Arctic Pearl Ice and Cold Storage Ltd. - conviction information for 2023-03-29

Corporation details
Corporation name: Arctic Pearl Ice and Cold Storage Ltd.
Address: 13080 Worster Court
City: Richmond
Province/territory: British Columbia
Postal code: V6V 2B8
Country: Canada
Sector or industry: 114 - Fishing, hunting and trapping
Case details
Location of offense: 150-12831 Clarke Place, Richmond, British Columbia
Case summary:
Arctic Pearl Ice and Cold Storage Ltd (AP) is a supplier of wild fresh and frozen seafood products. AP owns the fishing vessel the Viking Enterprise (VE), which is a freezer vessel with on board refrigeration.
 
Between October 16 and 30, 2017, CIMCO Refrigeration conducted maintenance work on the VE refrigeration system at the request of AP, while it was located at a place called “Reagle Terminals (RT)”. CIMCO provides a variety of services to clients, including refrigeration maintenance and repairs. In order for CIMCO to complete the work, the ammonia from the vessel’s refrigeration system had to be drained. As CIMCO completed the maintenance, it was determined that the ammonia was contaminated with water, oil, and air, and could not be reused and needed to be disposed. CIMCO removed the ammonia (approx. 1800 – 2000 lbs) from the vessel’s freezer and placed it in a sealed / high-pressure storage tank.
 
On November 1, 2017, CIMCO offered to dispose of the ammonia for $19,000, which AP declined. The owner of RT became aware of the ammonia on his property, and requested it be removed. AP consequently moved the tank of ammonia to AP’s warehouse located at 150 - 12831 Clarke Place, Richmond, British Columbia. Anhydrous Ammonia is a regulated dangerous good listed in Schedule 1 of the Transportation of Dangerous Goods Regulations (TDGR). The driver for AP did not have a TDG Training Certificate, nor was he supervised by anyone with such a certificate. No one involved in the transportation or storage of the ammonia had any training in relation to ammonia or safety concerns relating to handling or storage ammonia. The tank was certified to hold ammonia, but it did not meet the requirements for the transportation of dangerous goods for highway tanks or for portable tanks.There were no shipping documents, and it did not have the safety marks required under the TDGR. Once the tank was moved to AP’s warehouse, it remained in the back of the truck that transported it there.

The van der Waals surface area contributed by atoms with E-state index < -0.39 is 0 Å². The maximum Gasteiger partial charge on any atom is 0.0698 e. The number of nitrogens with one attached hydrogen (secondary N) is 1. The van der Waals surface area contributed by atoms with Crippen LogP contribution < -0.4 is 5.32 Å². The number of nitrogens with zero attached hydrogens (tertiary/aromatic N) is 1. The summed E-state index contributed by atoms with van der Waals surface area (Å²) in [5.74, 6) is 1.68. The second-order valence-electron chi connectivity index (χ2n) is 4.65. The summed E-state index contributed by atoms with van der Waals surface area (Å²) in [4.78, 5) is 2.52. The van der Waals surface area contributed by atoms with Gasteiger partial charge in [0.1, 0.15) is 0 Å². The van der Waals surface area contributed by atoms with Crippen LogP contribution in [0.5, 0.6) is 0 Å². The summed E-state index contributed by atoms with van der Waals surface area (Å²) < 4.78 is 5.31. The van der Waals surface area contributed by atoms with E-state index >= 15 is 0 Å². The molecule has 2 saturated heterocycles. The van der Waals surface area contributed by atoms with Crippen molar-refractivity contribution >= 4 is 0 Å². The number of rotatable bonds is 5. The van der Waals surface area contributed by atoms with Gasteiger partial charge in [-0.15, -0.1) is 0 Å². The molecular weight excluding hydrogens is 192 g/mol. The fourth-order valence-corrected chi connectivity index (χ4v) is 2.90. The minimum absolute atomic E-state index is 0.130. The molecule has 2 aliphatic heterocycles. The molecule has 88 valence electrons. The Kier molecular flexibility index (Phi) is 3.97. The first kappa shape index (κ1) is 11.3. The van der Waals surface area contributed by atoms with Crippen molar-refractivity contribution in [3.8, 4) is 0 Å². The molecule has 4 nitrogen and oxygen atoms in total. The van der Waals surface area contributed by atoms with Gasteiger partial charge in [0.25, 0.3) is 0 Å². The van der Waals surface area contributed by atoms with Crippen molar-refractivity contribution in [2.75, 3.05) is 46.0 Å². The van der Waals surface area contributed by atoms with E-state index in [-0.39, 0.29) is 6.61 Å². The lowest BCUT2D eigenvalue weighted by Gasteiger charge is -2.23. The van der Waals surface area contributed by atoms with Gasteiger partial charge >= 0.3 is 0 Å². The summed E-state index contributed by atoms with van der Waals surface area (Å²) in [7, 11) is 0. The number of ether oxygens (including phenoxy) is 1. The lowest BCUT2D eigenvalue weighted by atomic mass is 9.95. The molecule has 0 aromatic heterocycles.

On November 23, 2017, an employee of AP smelled ammonia but was unable to locate the source of it. On November 24, 2017, a garbage pick-up service (Smithrite) for the business came to the area of Clarke Place to collect the garbage. The driver smelled ammonia in the area prior to attending to the site, but was unable to locate the source. His vehicle was parked very close to the storm drain where the ammonia water solution was draining into. The smell of ammonia was strong, and he began to have difficulty breathing.  As a result, Smithrite contacted authorities who came to the scene. 
 
Ammonia is a colourless alkaline gas with a characteristic pungent suffocating odour, and is a deleterious substance under the Fisheries Act. Ammonia is a very strong base and a little ammonia will drastically raise the pH of water and can therefore be is very toxic to aquatic life. On November 24, 2017, a Hazmat team arrived on the scene and found that the tank had been fixed with a device to slowly release the ammonia from the tank. The ammonia consequently was observed releasing into a storm sewer. The storm sewer emptied out into the Bath Slough, a creek that connects to the Fraser River, water frequented by fish. 
 
 
Expert witness testimony estimated 1,227 lb of ammonia was lost to the environment: 929 lb of which was lost to the storm sewer, and 298 lb was vaporized to the air. Thirty-six firefighters from the Richmond Fire Dpt were dispatched to the scene, at a cost of $ 8477.43. On the day of the spill, members of the RCMP, Conservation officers Transport Canada, City of Richmond, B.C. Ministry of the Environment, and the B.C. Ambulance Service, Worksafe BC & ECCC attended the scene. After the fact, an employee of AP admitted to setting up the sparging system for the release of the contaminated ammonia.